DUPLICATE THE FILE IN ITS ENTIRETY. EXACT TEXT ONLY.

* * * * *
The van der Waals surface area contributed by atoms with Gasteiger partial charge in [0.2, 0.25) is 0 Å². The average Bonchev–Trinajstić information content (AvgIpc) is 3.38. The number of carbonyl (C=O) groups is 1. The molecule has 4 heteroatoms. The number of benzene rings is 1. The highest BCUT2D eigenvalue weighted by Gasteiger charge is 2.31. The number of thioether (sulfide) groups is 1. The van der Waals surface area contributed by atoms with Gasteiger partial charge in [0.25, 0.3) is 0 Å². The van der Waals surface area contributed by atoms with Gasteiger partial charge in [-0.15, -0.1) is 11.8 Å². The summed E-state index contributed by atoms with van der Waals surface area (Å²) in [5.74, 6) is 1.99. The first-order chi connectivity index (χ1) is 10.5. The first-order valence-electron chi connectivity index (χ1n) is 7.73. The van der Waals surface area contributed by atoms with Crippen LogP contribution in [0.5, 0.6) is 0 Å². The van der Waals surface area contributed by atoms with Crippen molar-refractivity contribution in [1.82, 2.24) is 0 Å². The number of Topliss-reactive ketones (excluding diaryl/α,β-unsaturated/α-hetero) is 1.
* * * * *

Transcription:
The van der Waals surface area contributed by atoms with Gasteiger partial charge in [0.2, 0.25) is 0 Å². The average Bonchev–Trinajstić information content (AvgIpc) is 3.38. The number of carbonyl (C=O) groups is 1. The molecule has 4 heteroatoms. The number of benzene rings is 1. The highest BCUT2D eigenvalue weighted by Gasteiger charge is 2.31. The number of thioether (sulfide) groups is 1. The van der Waals surface area contributed by atoms with Gasteiger partial charge in [0.25, 0.3) is 0 Å². The van der Waals surface area contributed by atoms with Gasteiger partial charge in [-0.15, -0.1) is 11.8 Å². The summed E-state index contributed by atoms with van der Waals surface area (Å²) in [5.74, 6) is 1.99. The first-order chi connectivity index (χ1) is 10.5. The first-order valence-electron chi connectivity index (χ1n) is 7.73. The van der Waals surface area contributed by atoms with Crippen LogP contribution in [0.5, 0.6) is 0 Å². The van der Waals surface area contributed by atoms with Crippen molar-refractivity contribution in [1.82, 2.24) is 0 Å². The number of Topliss-reactive ketones (excluding diaryl/α,β-unsaturated/α-hetero) is 1.